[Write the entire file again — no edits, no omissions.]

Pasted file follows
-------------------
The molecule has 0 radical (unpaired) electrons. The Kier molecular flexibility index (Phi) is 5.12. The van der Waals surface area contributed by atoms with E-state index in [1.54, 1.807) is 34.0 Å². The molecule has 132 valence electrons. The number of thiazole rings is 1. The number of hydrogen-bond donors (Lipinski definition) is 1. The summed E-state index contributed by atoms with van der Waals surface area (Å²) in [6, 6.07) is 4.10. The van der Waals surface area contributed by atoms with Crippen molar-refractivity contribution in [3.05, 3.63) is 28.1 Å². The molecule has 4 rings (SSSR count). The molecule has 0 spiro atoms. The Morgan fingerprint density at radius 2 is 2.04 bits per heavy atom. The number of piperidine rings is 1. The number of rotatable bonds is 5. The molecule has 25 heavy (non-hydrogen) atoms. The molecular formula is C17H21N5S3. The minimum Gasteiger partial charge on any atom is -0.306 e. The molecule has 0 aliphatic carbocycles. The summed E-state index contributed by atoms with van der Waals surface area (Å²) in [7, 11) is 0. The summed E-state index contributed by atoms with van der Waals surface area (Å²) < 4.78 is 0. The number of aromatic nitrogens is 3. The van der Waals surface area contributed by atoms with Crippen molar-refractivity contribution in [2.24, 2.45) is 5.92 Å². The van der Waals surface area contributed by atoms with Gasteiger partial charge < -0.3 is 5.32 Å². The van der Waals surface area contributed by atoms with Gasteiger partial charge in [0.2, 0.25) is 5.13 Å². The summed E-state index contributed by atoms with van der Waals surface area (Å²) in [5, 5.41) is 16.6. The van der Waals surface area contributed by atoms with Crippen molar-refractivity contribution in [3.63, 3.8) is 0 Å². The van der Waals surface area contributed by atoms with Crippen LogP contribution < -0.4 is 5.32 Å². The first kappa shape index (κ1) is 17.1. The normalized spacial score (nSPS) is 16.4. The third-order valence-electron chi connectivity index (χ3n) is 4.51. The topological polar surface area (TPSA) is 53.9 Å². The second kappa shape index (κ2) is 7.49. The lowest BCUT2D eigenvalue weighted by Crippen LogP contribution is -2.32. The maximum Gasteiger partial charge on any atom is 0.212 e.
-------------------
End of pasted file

The molecule has 0 radical (unpaired) electrons. The Kier molecular flexibility index (Phi) is 5.12. The van der Waals surface area contributed by atoms with E-state index in [1.54, 1.807) is 34.0 Å². The molecule has 132 valence electrons. The number of thiazole rings is 1. The number of hydrogen-bond donors (Lipinski definition) is 1. The summed E-state index contributed by atoms with van der Waals surface area (Å²) in [6, 6.07) is 4.10. The van der Waals surface area contributed by atoms with Crippen molar-refractivity contribution in [3.05, 3.63) is 28.1 Å². The molecule has 4 rings (SSSR count). The molecule has 0 spiro atoms. The Morgan fingerprint density at radius 2 is 2.04 bits per heavy atom. The number of piperidine rings is 1. The number of rotatable bonds is 5. The molecule has 25 heavy (non-hydrogen) atoms. The molecular formula is C17H21N5S3. The minimum Gasteiger partial charge on any atom is -0.306 e. The molecule has 0 aliphatic carbocycles. The summed E-state index contributed by atoms with van der Waals surface area (Å²) in [7, 11) is 0. The summed E-state index contributed by atoms with van der Waals surface area (Å²) < 4.78 is 0. The number of aromatic nitrogens is 3. The van der Waals surface area contributed by atoms with Crippen molar-refractivity contribution in [2.24, 2.45) is 5.92 Å². The van der Waals surface area contributed by atoms with Gasteiger partial charge < -0.3 is 5.32 Å². The van der Waals surface area contributed by atoms with Gasteiger partial charge in [0.2, 0.25) is 5.13 Å². The summed E-state index contributed by atoms with van der Waals surface area (Å²) in [5, 5.41) is 16.6. The van der Waals surface area contributed by atoms with Crippen molar-refractivity contribution in [3.63, 3.8) is 0 Å². The van der Waals surface area contributed by atoms with Crippen LogP contribution < -0.4 is 5.32 Å². The first kappa shape index (κ1) is 17.1. The normalized spacial score (nSPS) is 16.4. The third-order valence-electron chi connectivity index (χ3n) is 4.51. The topological polar surface area (TPSA) is 53.9 Å². The second kappa shape index (κ2) is 7.49. The lowest BCUT2D eigenvalue weighted by Crippen LogP contribution is -2.32. The maximum Gasteiger partial charge on any atom is 0.212 e.